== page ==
Any way you slice it, this compilation of two action/adventure games is a pretty good bargain for gamers. Not only does Assassin's Creed III Remastered provide a pair of games (one of which, Liberation, may not have been played by many fans, given its handheld origins), but it delivers updated graphics and slightly enhanced play mechanics that make both fit surprisingly well on modern systems. Thanks to a little help from Ubisoft's developers, both games appear to have aged very well. Assassin's Creed III remains the main draw, thanks to its sprawling, politically charged campaign, fantastic naval battles, and focus on a compelling and capable Native American protagonist. The story of how Ratonhnhaké:ton was born, how he was reluctantly thrust into the role of a hero, and how he became a major player in the Assassins/Templars legacy remains as engaging today as it was when the game first released. The enhanced visuals are still a treat, whether running through Boston or New York, exploring the frontier, or engaging in high seas naval combat. The highly choreographed swordplay feels a bit stiff compared to modern games, but grows satisfying once you've learned its intricacies. Plus, as the concluding chapter in modern-day Desmond Miles' story, it delivers a kind of closure lacking in most of the series' games.
Assassin's Creed Liberation, meanwhile, is neither as fully formed nor as epic as Assassin's Creed III, but it nonetheless serves as a nice companion piece. Noteworthy not only for tackling the thorny issue of 18th-century American slavery, it was also the first game in the series to provide players with a female protagonist. Aveline de Grandpré is instantly likable and just as lethal as her male counterparts, serving up justice for subjugated New Orleanians in confident and skillful fashion. The story's a bit too sparse and piecemeal to satisfy in a manner similar to the series' primary games, but it's also easier to digest in smaller play sessions and requires less of a time commitment. With both remastered games -- plus downloadable content (DLC) -- bundled together at a bargain price, there's good reason for the franchise's newer fans and longstanding ones to give Assassin's Creed III Remastered serious consideration.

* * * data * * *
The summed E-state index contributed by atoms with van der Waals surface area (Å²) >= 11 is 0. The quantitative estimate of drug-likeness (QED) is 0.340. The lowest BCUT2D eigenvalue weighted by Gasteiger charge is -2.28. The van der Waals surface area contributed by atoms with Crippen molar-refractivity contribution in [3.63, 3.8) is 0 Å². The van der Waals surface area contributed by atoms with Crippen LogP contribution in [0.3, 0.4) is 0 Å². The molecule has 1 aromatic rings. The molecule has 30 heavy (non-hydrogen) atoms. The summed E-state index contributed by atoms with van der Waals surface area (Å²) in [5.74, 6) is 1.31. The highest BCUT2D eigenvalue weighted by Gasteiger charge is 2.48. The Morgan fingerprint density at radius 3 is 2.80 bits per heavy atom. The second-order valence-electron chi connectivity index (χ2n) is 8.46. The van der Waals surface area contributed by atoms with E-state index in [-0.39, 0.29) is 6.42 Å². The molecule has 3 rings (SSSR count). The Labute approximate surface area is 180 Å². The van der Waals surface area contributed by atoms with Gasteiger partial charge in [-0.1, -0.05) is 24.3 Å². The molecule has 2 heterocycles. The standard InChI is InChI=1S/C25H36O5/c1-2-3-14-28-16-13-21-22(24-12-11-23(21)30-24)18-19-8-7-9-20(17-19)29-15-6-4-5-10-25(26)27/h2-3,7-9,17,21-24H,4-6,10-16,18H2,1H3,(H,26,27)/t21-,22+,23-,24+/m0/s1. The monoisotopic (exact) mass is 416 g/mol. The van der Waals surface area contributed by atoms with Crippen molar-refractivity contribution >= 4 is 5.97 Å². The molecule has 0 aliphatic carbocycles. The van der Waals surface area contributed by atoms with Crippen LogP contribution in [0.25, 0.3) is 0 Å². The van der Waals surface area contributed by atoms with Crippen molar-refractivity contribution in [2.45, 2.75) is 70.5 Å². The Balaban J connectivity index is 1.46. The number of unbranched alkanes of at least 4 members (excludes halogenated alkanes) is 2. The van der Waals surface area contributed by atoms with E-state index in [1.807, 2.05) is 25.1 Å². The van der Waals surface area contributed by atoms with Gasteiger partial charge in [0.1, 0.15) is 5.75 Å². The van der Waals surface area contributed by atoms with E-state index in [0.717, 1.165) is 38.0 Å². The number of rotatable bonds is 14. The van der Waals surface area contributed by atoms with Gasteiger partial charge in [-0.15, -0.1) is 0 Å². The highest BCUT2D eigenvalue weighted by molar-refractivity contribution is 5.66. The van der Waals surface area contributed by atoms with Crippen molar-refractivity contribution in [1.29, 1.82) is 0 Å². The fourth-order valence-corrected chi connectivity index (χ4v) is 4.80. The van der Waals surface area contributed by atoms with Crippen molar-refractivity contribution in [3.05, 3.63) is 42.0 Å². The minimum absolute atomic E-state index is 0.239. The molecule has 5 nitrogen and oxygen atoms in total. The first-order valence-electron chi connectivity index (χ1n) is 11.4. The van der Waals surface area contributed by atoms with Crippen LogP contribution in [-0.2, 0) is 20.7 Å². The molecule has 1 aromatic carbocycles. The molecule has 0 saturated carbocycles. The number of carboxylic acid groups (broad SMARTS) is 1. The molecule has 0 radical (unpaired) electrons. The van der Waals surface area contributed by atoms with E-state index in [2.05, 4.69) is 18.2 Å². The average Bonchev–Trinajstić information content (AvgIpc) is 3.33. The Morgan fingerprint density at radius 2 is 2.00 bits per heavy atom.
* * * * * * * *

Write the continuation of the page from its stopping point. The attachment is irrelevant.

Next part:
Talk to your kids about ...
Families can talk about violence in media. Is the impact of the violence in Assassin's Creed III Remastered affected by the fact that you're killing and assassinating people? Does it matter if the guards and soldiers are mostly nameless characters whose lives and motivations are unknown? Do you think they deserve death because of the side on which they're fighting?
The Assassin's Creed games strive more than most for era realism and authenticity, but are there any setting details that surprise you? Did you notice whether any of these details were wrong?
- Platforms: Nintendo Switch, PlayStation 4, Windows, Xbox One
- Price: $39.99
- Pricing structure: Paid
- Available online? Available online
- Developer: UbiSoft
- Release date: March 28, 2019
- Genre: Action/Adventure
- Topics: History, Horses and Farm Animals, Wild Animals
- ESRB rating: M for Blood, Intense Violence, Sexual Themes, Strong Language
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Common Sense Media's unbiased ratings are created by expert reviewers and aren't influenced by the product's creators or by any of our funders, affiliates, or partners.